to the Fayette County Record, a story was written about the missing
monument almost three years ago. The Fayette County Historical Commission
immediately began the task of bringing it home where it belongs. Not
only had the monument been moved, but the verbiage had been changed
to reflect another county’s information. It took over a year to get
special permission from the Texas Historical Commission in Austin
to allow for a unique twist in handling the Burnam Ferry Monument.”
Dennis explained that the THC decided that the Colorado County information,
even if incorrect, had became part of the history of the monument.
(It had, after all, been on the monument longer than the actual Fayette
After much deliberation and persistence by Dennis and County Judge
Ed Janecka,, the THC agreed to allow the monument to become the only
two-sided 1836 Centennial marker in the State of Texas.
“Notably, the Fayette County side will become the new front side and
will include a ‘Returned to’ date,” Dennis said. The bootleg revision
on back side will retain the (incorrect) Colorado County information
which was incised after the original inscription had been ground off.
(“Bootleg,” because the marker properly belongs to the state, which
did not give permission for its removal or alteration).
After what Dennis calls “a long and winding road,” the monument was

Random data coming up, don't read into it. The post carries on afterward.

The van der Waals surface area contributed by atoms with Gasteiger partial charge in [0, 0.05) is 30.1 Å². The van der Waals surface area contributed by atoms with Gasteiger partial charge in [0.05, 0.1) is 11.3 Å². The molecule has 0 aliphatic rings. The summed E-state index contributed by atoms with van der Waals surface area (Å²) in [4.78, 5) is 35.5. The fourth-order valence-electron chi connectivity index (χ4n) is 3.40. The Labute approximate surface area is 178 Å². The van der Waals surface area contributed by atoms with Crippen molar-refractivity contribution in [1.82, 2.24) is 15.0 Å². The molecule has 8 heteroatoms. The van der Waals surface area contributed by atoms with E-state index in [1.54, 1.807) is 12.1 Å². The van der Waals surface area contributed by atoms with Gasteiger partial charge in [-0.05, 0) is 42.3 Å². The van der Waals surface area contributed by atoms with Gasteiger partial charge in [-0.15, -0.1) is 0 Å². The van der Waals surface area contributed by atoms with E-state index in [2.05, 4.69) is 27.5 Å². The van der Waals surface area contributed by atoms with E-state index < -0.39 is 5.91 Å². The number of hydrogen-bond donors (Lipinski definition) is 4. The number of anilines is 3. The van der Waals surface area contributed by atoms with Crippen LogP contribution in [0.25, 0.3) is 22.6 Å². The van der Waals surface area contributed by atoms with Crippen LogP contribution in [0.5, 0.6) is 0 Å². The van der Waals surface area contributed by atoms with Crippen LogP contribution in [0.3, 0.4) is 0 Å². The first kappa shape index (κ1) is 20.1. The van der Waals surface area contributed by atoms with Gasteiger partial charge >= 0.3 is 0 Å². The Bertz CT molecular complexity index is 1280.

brought back to the county late last week.
stages on that road were:
In 2009, the
county reacquired the monument and moved it to Austin,
from whence it made another move to Marble
Falls to have the “back” (new “front”) refinished and polished.
It was then
taken to Stasswender Memorials, where the freshly polished stone
was etched with the original information about the significance
of the ferry crossing.
“All that was left to do at this point was to place a wreath and
star on the monument. That sounds like a simple task but the new
wreaths and stars are different and made with shiny brass. It took
a long time to find a company that could create an old one and match
the patina of the one on the other side.”
six weeks ago, Rodriquez Brothers Memorials in San
Antonio was commissioned to make the wreath and star. Last
week, Dennis delivered the completed wreath and star to the foundry
where they were attached to the monument.
“Not only will this be the only two-sided Centennial monument in
the State, but it will probably be the most traveled,” Dennis said.
are for members of the Holman and Burnam families to attend rededication
ceremonies in early October, along with area 7th-graders who are
studying Texas history and members of the public.
Sidebar: Donations are needed to help pay for the Burnam
Ferry Re-Dedication Ceremonies and a Reception. Please contact:
Linda Dennis, Chairman, Fayette County Historical Commission at:
Linda_J_Dennis@yahoo.com or call (979) 378-2019 if you can help.
The original verbiage on the monument is below:
FIRST FERRY IN PRESENT-DAY FAYETTE COUNTY. ESTABLISHED ABOUT 1824
AT THE CROSSING OF THE LA BAHIA ROAD BY JESSE BURNAM. AFTER THE
ARMY OF THE REPUBLIC OF TEXAS CROSSED ON MARCH 19, 1836, THE FERRY
WAS DESTROYED BY ORDER OF GENERAL SAM HOUSTON TO PREVENT ITS USE
BY THE ADVANCING MEXICAN ARMY.
- The Fayette County Record, La Grange
Ferry Texas Centennial Marker
TE Photo, July 2011